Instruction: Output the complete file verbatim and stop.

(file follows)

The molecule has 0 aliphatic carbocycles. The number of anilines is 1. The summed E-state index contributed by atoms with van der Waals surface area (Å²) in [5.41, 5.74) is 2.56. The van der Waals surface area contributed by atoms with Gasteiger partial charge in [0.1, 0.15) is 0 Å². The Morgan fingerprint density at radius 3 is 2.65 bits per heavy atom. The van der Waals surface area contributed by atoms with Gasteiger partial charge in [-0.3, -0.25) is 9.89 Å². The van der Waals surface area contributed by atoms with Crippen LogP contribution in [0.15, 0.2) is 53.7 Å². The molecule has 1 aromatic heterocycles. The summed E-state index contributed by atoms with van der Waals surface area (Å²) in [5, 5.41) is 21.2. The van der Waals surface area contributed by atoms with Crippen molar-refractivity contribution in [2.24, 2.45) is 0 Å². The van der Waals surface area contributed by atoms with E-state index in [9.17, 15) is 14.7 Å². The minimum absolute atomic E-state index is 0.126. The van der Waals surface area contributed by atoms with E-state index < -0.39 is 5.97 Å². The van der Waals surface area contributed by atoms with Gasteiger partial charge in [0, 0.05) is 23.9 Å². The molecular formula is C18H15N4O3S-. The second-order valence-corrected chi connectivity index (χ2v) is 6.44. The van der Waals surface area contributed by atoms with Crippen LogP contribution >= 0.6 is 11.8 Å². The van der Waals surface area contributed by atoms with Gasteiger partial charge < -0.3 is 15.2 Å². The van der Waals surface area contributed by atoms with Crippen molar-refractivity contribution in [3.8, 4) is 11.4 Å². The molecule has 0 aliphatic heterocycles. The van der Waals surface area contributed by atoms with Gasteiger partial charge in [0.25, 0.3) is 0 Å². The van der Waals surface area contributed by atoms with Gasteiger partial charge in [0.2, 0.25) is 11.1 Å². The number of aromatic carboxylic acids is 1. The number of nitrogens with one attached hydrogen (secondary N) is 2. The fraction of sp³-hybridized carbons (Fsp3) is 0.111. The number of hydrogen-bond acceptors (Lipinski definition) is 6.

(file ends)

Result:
The molecule has 0 aliphatic carbocycles. The number of anilines is 1. The summed E-state index contributed by atoms with van der Waals surface area (Å²) in [5.41, 5.74) is 2.56. The van der Waals surface area contributed by atoms with Gasteiger partial charge in [0.1, 0.15) is 0 Å². The Morgan fingerprint density at radius 3 is 2.65 bits per heavy atom. The van der Waals surface area contributed by atoms with Gasteiger partial charge in [-0.3, -0.25) is 9.89 Å². The van der Waals surface area contributed by atoms with Crippen LogP contribution in [0.15, 0.2) is 53.7 Å². The molecule has 1 aromatic heterocycles. The summed E-state index contributed by atoms with van der Waals surface area (Å²) in [5, 5.41) is 21.2. The van der Waals surface area contributed by atoms with Crippen molar-refractivity contribution in [2.24, 2.45) is 0 Å². The van der Waals surface area contributed by atoms with E-state index in [9.17, 15) is 14.7 Å². The minimum absolute atomic E-state index is 0.126. The van der Waals surface area contributed by atoms with E-state index < -0.39 is 5.97 Å². The van der Waals surface area contributed by atoms with Gasteiger partial charge in [0, 0.05) is 23.9 Å². The molecular formula is C18H15N4O3S-. The second-order valence-corrected chi connectivity index (χ2v) is 6.44. The van der Waals surface area contributed by atoms with Crippen LogP contribution >= 0.6 is 11.8 Å². The van der Waals surface area contributed by atoms with Gasteiger partial charge < -0.3 is 15.2 Å². The van der Waals surface area contributed by atoms with Crippen molar-refractivity contribution in [3.8, 4) is 11.4 Å². The molecule has 0 aliphatic heterocycles. The van der Waals surface area contributed by atoms with Gasteiger partial charge in [0.25, 0.3) is 0 Å². The van der Waals surface area contributed by atoms with Gasteiger partial charge in [0.2, 0.25) is 11.1 Å². The number of aromatic carboxylic acids is 1. The number of nitrogens with one attached hydrogen (secondary N) is 2. The fraction of sp³-hybridized carbons (Fsp3) is 0.111. The number of hydrogen-bond acceptors (Lipinski definition) is 6.